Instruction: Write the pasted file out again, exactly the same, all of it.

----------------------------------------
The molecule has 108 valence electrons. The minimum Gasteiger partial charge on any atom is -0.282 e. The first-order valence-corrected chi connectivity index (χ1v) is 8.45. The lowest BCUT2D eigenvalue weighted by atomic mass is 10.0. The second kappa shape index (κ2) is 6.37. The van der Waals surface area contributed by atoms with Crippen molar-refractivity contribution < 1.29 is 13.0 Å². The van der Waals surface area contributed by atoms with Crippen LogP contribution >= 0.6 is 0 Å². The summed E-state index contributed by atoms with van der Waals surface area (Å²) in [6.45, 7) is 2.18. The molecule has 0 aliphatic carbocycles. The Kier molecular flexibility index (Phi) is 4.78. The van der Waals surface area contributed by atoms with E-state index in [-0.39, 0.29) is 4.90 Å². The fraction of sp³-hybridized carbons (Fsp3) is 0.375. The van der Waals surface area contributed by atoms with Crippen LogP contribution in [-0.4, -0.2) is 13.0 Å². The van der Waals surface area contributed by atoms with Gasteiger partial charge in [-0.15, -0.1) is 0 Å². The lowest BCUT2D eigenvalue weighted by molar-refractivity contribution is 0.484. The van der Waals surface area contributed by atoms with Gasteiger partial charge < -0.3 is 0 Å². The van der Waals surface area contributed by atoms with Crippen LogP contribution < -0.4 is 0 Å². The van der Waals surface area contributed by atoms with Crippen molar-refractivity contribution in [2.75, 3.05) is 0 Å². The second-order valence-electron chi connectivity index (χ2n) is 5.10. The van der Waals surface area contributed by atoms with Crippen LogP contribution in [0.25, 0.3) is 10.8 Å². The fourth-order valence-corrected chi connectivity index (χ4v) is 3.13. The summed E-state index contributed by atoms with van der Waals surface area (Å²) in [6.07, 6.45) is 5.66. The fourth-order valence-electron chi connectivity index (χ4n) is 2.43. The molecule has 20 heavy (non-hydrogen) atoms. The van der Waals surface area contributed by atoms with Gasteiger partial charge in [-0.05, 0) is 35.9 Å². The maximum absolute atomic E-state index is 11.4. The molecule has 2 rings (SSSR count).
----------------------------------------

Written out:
The molecule has 108 valence electrons. The minimum Gasteiger partial charge on any atom is -0.282 e. The first-order valence-corrected chi connectivity index (χ1v) is 8.45. The lowest BCUT2D eigenvalue weighted by atomic mass is 10.0. The second kappa shape index (κ2) is 6.37. The van der Waals surface area contributed by atoms with Crippen molar-refractivity contribution < 1.29 is 13.0 Å². The van der Waals surface area contributed by atoms with Crippen LogP contribution >= 0.6 is 0 Å². The summed E-state index contributed by atoms with van der Waals surface area (Å²) in [6.45, 7) is 2.18. The molecule has 0 aliphatic carbocycles. The Kier molecular flexibility index (Phi) is 4.78. The van der Waals surface area contributed by atoms with E-state index in [-0.39, 0.29) is 4.90 Å². The fraction of sp³-hybridized carbons (Fsp3) is 0.375. The van der Waals surface area contributed by atoms with Crippen LogP contribution in [-0.4, -0.2) is 13.0 Å². The van der Waals surface area contributed by atoms with Gasteiger partial charge in [-0.15, -0.1) is 0 Å². The lowest BCUT2D eigenvalue weighted by molar-refractivity contribution is 0.484. The van der Waals surface area contributed by atoms with Gasteiger partial charge < -0.3 is 0 Å². The van der Waals surface area contributed by atoms with Crippen LogP contribution < -0.4 is 0 Å². The van der Waals surface area contributed by atoms with Crippen molar-refractivity contribution in [2.75, 3.05) is 0 Å². The second-order valence-electron chi connectivity index (χ2n) is 5.10. The van der Waals surface area contributed by atoms with Crippen LogP contribution in [0.25, 0.3) is 10.8 Å². The fourth-order valence-corrected chi connectivity index (χ4v) is 3.13. The summed E-state index contributed by atoms with van der Waals surface area (Å²) in [6.07, 6.45) is 5.66. The fourth-order valence-electron chi connectivity index (χ4n) is 2.43. The molecule has 20 heavy (non-hydrogen) atoms. The van der Waals surface area contributed by atoms with Gasteiger partial charge in [-0.05, 0) is 35.9 Å². The maximum absolute atomic E-state index is 11.4. The molecule has 2 rings (SSSR count).